Perhaps, unsurprisingly when I ask him what he thinks will be the major influences on the art world over the next decade he replies: “Well probably the contemporary art of China.” He explains: “When European art was still hidebound by superstitious religious rules, Chinese artists were making sublime, emotionally resonant landscapes which conceptually helped create a particular exploration into the relation between ourselves and the wider world. They did so in a way that recognises our role in nature a long time before anything like this was possible in the West.”Now after years under an oppressive regime there’s a tremendous resurgence of Chinese art. Again it’s not surprising to learn that one of his dealers has recently started to represent him in China. For Chinese collectors he comes with the cachet of having introduced the influence of Ch’an and Taoist arts to European landscape painting, an esoteric approach they can truly appreciate. Rankle suggests we continue the conversation at his local, the Horse and Groom.
We settle into a dark wooden booth with what Dave the landlord tells me is Rankle’s preference, a bottle of Chianti. With the raised eyebrow of a man who’s pulled a pint for one artist too many (St. Leonards-on-Sea with its cheap seaside studio spaces and history as an artistic haven,
is home to an astonishing number of painters, writers, musicians and film-makers). Dave informs me that Rankle is “the most bohemian person in St Leonards.” From the look on his face I don’t think he means it as compliment.
Rankle is visibly relaxed now the trapeze act with his painting has gone off without a hitch, and I ask him if being on the coast with its burgeoning art scene is a bonus, and how I imagine he has been something of a mentor to some of the emerging artists. He explains: “It’s important to me to work with young artists in the sense that I remember exactly how much it meant to me getting started to see some artists work as it was being made. It meant even more to be encouraged and taken seriously.” He has mixed feelings about his own art school days: “Crucial as it was to have been at Rochdale and Goldsmiths’ at such an extraordinary time, I left feeling I needed to know more about the real practice of painting. It seemed like there had been a break in an oral tradition to do with painting as an art, which meant any sense of the relevance of virtuosity had been lost.”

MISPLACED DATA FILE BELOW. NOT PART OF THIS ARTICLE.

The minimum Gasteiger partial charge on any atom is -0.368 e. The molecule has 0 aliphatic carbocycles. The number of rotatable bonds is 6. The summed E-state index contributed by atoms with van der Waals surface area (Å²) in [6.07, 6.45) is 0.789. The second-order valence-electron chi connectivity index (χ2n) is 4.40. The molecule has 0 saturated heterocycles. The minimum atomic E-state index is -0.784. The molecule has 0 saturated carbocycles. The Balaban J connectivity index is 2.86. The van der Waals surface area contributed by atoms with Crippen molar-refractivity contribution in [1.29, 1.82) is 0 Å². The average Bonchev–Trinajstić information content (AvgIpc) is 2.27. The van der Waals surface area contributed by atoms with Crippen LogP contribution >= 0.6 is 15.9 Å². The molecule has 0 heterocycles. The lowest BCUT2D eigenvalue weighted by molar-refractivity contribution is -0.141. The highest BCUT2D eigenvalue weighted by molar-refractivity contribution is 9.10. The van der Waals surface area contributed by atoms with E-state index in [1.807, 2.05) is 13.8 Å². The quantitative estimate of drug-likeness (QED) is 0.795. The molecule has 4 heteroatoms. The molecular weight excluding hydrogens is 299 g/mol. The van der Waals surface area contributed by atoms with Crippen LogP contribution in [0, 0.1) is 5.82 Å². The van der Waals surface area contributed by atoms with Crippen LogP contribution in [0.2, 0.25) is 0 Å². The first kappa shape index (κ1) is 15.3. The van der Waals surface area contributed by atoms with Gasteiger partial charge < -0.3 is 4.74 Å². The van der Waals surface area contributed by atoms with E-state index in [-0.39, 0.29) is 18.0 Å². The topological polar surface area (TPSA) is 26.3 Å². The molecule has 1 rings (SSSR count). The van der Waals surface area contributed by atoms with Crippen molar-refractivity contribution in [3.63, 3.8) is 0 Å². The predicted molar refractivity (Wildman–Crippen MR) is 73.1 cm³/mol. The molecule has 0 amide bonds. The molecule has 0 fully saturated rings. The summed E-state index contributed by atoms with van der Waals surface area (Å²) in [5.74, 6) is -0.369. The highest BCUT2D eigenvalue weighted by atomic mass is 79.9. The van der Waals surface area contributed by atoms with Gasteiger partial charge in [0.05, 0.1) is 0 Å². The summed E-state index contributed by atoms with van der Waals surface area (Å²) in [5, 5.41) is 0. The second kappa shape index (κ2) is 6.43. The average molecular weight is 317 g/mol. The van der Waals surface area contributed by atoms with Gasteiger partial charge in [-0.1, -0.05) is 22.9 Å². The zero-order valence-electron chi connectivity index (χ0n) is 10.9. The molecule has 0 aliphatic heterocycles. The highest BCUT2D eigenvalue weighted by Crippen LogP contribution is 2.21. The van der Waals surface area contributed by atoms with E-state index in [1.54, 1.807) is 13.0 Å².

He continues: “Looking at paintings at the National Gallery, I realised art conservators possessed a huge understanding of the old masters, materials, techniques, which I wanted to know about. I started hanging round restorers’ studios - and then working for them, as well as frame-gilders, old picture dealers, anyone who could help me develop an understanding of the breadth of
painting as an art.”
In the years that followed Rankle often worked in conservation for museums and galleries.“The great thing for me at that time was to be able to have an original work by say Turner or De Wint in my studio, often for months on end. It made me realise how a great work of art, as well as it’s immediate impact, reveals itself over time in an almost interactive way - that’s how I came to want my own work to be considered.”
In that context I ask him if the headline grabbing days of Brit Art had damaged that sense of longevity of attention required in the contemplation of a work of art and if it was difficult for a ‘classical’ painter to stand out amid the hyped up frenzy of fashionable art collecting .
He nods “Well the work I do takes a long time to complete. I don’t make works in massive quantities to attract the interest of the type of dealer and so-called collector who wants to immediately turn the art into a commodity. As a result I make comparatively small exhibitions and when the pieces are collected they tend to stay collected.”
“Keeping track of where the paintings go I’ve always been able to gather works together to create occasional museum exhibitions but in these recessionary times it’s more difficult to connect with people though publicly funded shows. I’ve had two large scale exhibitions I’d been in the process of curating for Regional Museums pulled in the past two years due to government cuts, one in Manchester and one in Milan. But as he pours us both another glass and pauses for thought he says: “The art world is rapidly changing. There are a lot of artists around the world making work of visceral merit which is reinvigorating the potential of art as a transforming catalyst in society”.
It’s clearly that visceral appeal which Rankle seems to be striving for in his work and which implies he is determinedly setting out to achieve longevity.
As he puts it, “The privilege of being an artist is for these contributions to remain visible. We try to leave each other clues towards somehow dealing with the unknown. This is art.”